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Never again can anyone tell me it’s hard to assemble a high-profile cast. I bought into all the hoop-la surrounding the scouting of Ocean’s Eleven’s crew and actually thought most actors would wait for that killer script before jumping on board with a large group of household names. Granted, the James Van Der Beek’s and Ashton Kutcher’s of this world haven’t yet reached the dizzying heights of Clooney, Pitt, Roberts et al but just how the producers managed to snaffle several high-profile Hollywood fringe-dwellers for a film like Texas Rangers is beyond me.

That’s not to say this movie’s a stinker. We’ve already seen American Outlaws and agreed it deserves every critical caning it gets but there’s something about that band of Texas Rangers and the bad guys they fight that makes this one stand out.

Miramax reportedly rode off into the sunset well before the film’s theatrical release, not surprisingly leading to the flick’s no-show on the big screens in Australia. The film also spent the best part of a year in cinema limbo as distributors worked up the courage to release it. While its limited theatrical run in the States inevitably lead to poor box-office takings the film could well find its niche among the rental and retail video and DVD market.

Texas Rangers

When an unruly bunch of Mexicans disrupt a cattle auction and turn their guns on all the innocent parties, young survivor Lincoln Rogers Dunnison (Van Der Beek) decides he must avenge the death of his mother by riding with a group called the Texas Rangers. This group, guided by brooding lawman McNelly (Dylan McDermott), aims to protect the rest of the state from the outlaws and their killing spree. The rest of the gang is a bit of a mixed bag; there’s the bumbling young kid named George Durham (Kutcher playing the fool), nuggety gunslinger Frank Bones (Randy Travis) and aspiring negro sharpshooter Randolph Scipio (Usher. Yes, the musical one).

There’s plenty more where that came from, too. Alfred Molina plays the out-and-out bad guy in the film, stealing loads of cattle and shooting anyone in sight without batting an eyelid. Rachel Leigh Cook makes a small cameo, once again surprising all of us who can’t believe they all agreed to join in on such low profile fare.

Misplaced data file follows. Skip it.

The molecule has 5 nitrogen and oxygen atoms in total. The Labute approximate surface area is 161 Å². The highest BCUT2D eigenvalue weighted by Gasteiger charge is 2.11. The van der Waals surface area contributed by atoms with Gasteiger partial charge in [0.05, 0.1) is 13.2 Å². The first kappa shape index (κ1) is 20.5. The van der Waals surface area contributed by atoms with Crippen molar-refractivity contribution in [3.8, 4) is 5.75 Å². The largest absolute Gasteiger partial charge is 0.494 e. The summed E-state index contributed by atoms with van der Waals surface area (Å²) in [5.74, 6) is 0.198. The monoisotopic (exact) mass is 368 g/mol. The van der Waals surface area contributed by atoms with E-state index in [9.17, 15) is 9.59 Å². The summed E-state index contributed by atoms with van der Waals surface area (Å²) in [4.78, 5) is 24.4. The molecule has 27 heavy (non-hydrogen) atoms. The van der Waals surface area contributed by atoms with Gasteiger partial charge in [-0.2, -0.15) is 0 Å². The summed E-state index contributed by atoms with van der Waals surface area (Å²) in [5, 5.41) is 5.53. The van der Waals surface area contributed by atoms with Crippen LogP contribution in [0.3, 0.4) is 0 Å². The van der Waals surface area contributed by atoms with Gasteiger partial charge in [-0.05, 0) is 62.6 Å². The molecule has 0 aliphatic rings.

The acting on the whole is actually quite good. McDermott can act but isn’t all that different from his television persona, Van Der Beek is again cast as the eloquent nice guy and Cook just waltzes through her small cameo looking like an angel. Ashton Kutcher deserves better than this (and Dude, Where’s My Car, I might add) and it comes as a complete surprise that Molina jumped on board, yet he turns in a serviceable performance. But even the talented Molina can’t disguise the fact that the gap between Frida and Texas Rangers is bigger than the Grand Canyon.

While it came as somewhat of a surprise that this film actually worked to some degree, it’s hard to not think this whole western genre hasn’t been done to death over the years. There’s barely a stone left unturned in terms of finding new plot lines for the Wild West theme, so don’t expect a hit like Unforgiven for quite some time. Nevertheless, this is a little bit of fun with a disturbingly clean Hollywood cast and you’ll end up just coasting until the schmaltzy finale.

Texas Rangers

This 2.35:1, 16:9 enhanced transfer is very ,very good. Perhaps a little too good in parts as a “twilight” scene smacks of being filmed during the day and touched up in post-production. Maybe I’m wrong but it’s a credit to the transfer that something like this is even picked up. Shadow detail is excellent, as are the vibrant yellows of the west. Sharpness and detail is top notch with no instances of aliasing or edge enhancement to be seen. Another great effort from Roadshow who continue to churn out top notch visual transfers on all their releases, not just the premium titles.

The disc comes with a very impressive Dolby Digital 5.1 soundtrack that utilises all the speakers quite well. The main effect, of course, is the whizzing of bullets around the rears but you can also hear the deep pounding of horse hooves and various other effects bouncing around each of your speakers. The subwoofer is used very sparingly, though there are occasions where you’ll notice more than just a boom or two from its direction.

The score by musical guru Trevor Rabin (who helmed the Gone In 60 Seconds music and, ironically, this film’s poor cousin, American Outlaws) is quite good, though it’s basically just a hybrid version of the scores from the most notable westerns of recent times. Still, you’ll enjoy the music pumping out while the major battles take place as that’s where it really comes into its own. Overall, a pretty good audio mix.

Someone shot all the extras that were supposed to be on this disc, leaving only a poor, lonely theatrical trailer alive. The trailer’s seems quite ill though, presented in Pan & Scan and accompanied only by a tinny Dolby 2.0 soundtrack. It’s a tiny little thing too, but I suppose that’s all that can be expected of a rental only disc practically used to test the waters for a retail release.

Texas Rangers

While you won’t waste your time taking a look at this one there’s definitely a lot of other westerns that jump right over the top of this film on their trusty steeds. As I said, I have no idea how all these big(-ish) names decided to jump on board this one and perhaps that’s the reason it works to some extent. The story is interesting enough and there’s a decent amount of action to keep you interested so it’s worth a look if you’re interested in the genre. The video and audio transfers are great but the extras department is left with just a trailer. This rental only disc might tickle your fancy but probably won’t blow your socks off.